We’ve asked three women working in the environment sector about how it fares on gender balance and diversity, and which women inspire them.
While today is International Women’s Day, these issues are relevant every day, for everyone, everywhere. We’d love to hear what you think too.
We spoke to our chair Dame Fiona Reynolds CBE; Rosie Watson of the 2050 Climate Group; and Helen Browning OBE of the Soil Association.
Q. Gender balance in the environment sector: What’s going well and what needs to change?
Fiona Reynolds: There are more women at the top of green NGOs than ever before which is great: for example, the National Trust has its third female leader. But there’s still a challenge across senior leadership groups and in some trustee boards, so we need to keep focused on progress.
Rosie Watson: It’s great to have strong, high profile role models who are unapologetically ‘acing it’, for example Alexandria Ocasio-Cortez and Christiana Figueres. But diversity in the environmental sector is poor. Sustainability is implied to be a ‘white, female, middle class’ issue. This is reflected in the sector: there are more women than men working in this area – particularly in third sector organisations – with very little ethnic diversity (for example). In the ‘top spots’/higher powered roles, I think this balance has shifted back (as it traditionally has been) in favour of men (specifically white men).
Helen Browning: I feel that women are providing great leadership in the environmental arena. Many of our green NGOs are now run by inspiring women and, at the Soil Association, this continues through the whole organisation; some 70 per cent of our staff are female. Indeed, I’m starting to worry “where are the men?”
Q. What advice would you give to ensure better diversity in the sector?
Helen Browning: My heartland is farming, and that’s where women are still under-represented. In the organic movement this is less of a problem; women seem drawn to farming with health, nature and animal welfare as core values. But we need to see more women in farm management, and give them the confidence and opportunities to develop their careers. This starts in school, a life in farming doesn’t often get promoted for men or women.
Fiona Reynolds: Look harder at succession planning and flexible working: it can still be tough to be a mum in the voluntary sector, and to balance work and home life.
Rosie Watson: One of least diverse areas are often boards of trustees, and these have a lot of power in guiding organisations. If efforts are made to ensure that boards are not dominated by one particular demographic (gender, age, ethnicity, background etc) then this will be one step in the right direction. In addition, better flexibility and conditions to facilitate work-life balance, especially in high powered roles and in the private sector: for example, greater support for shared parental leave, or flexitime to support those with caring responsibilities. Career progression made more possible for part-time workers.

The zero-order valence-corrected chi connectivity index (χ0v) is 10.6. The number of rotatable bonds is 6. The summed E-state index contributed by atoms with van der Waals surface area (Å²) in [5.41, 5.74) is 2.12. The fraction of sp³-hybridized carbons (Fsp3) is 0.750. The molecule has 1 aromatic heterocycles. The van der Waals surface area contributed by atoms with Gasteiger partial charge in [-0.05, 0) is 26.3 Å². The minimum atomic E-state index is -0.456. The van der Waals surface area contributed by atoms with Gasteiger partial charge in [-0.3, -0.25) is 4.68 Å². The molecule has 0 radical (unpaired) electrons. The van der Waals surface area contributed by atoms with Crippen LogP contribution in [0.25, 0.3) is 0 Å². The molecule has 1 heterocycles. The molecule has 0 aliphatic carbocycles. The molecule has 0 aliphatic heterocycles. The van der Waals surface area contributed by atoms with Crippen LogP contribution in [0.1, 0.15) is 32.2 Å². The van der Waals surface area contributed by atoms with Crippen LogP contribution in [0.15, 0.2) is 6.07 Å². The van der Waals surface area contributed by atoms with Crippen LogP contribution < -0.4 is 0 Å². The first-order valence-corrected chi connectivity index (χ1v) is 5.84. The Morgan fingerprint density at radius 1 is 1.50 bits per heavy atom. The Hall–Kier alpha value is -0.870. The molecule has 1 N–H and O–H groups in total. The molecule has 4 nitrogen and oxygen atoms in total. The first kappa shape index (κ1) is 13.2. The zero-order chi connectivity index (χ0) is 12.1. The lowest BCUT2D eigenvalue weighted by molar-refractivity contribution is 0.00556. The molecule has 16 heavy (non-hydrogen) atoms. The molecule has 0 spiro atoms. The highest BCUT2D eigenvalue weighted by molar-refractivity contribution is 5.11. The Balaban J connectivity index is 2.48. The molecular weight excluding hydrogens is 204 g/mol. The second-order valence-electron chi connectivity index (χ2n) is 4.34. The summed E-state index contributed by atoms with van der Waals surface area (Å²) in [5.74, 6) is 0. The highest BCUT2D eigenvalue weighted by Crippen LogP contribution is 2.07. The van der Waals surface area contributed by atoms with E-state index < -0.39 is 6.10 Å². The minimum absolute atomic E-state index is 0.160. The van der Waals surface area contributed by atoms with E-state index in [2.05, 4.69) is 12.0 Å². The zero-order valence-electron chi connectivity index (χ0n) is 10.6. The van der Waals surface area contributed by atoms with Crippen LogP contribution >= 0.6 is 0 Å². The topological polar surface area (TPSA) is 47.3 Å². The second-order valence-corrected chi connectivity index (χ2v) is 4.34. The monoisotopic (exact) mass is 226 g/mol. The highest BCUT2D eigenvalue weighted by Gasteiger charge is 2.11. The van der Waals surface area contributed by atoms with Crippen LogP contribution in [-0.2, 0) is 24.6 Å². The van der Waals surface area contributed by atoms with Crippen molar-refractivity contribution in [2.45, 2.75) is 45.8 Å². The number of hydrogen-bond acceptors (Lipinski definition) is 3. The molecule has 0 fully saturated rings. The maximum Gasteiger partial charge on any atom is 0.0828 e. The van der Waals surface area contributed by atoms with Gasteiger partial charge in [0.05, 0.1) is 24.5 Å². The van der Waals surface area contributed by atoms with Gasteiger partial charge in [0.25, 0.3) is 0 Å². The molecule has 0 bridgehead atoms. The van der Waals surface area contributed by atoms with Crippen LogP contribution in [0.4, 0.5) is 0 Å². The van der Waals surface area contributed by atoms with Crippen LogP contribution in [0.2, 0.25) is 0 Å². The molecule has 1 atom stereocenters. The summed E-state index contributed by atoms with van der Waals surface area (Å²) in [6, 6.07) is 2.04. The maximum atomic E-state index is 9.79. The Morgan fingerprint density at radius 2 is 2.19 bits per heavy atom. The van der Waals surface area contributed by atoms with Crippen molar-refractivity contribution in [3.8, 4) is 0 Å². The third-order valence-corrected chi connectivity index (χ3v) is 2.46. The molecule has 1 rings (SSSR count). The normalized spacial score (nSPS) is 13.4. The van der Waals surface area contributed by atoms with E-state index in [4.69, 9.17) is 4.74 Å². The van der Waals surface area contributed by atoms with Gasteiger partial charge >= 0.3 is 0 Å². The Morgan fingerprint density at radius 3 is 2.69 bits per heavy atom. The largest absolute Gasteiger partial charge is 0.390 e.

Q. Which women inspire you and why?
Fiona Reynolds: I love seeing the commitment of young women (including my own students) to the environment. They can see all kinds of ways of working in the sector today, and we need ‘green’ people in jobs right across society and everywhere in the world of work. It should be a great time to work in our sector, and we need to ensure it’s open to everyone.
Rosie Watson: Alexandria Ocasio-Cortez: for her consistent and unapologetic truth-telling on climate change, and not trying to fit into anyone else’s ‘box’. Kate Rawles: for living by her own advice “you have to tackle climate change in the way that makes you feel most alive” (she cycled the length of South America researching biodiversity). Sophie Eastwood: for being a relentless advocate for young people’s voices across the sustainability sector, and because there’s potentially no better person who could head up the 2050 Climate Group, one of the most hopeful and exciting organisations working in this sector. (I may be biased…)
Helen Browning: The Soil Association was founded by Lady Eve Balfour, and much of our development has been shaped by strong, independent and far sighted women; Mary Langman, Dinah and Rachel Rowlands, Charlotte Mitchell to name just a few. My current heroines include Caroline Lucas, Fiona Reynolds, Beccy Speight and Kath Dalmeny, all of whom combine a fierce intelligence with eloquence, clear values and dedicated, hardworking commitment.
[Image: women attend a talk on ‘women and climate change’ on International Women’s Day 2009 in Austria. Courtesy of IAEA imagebank via Flickr]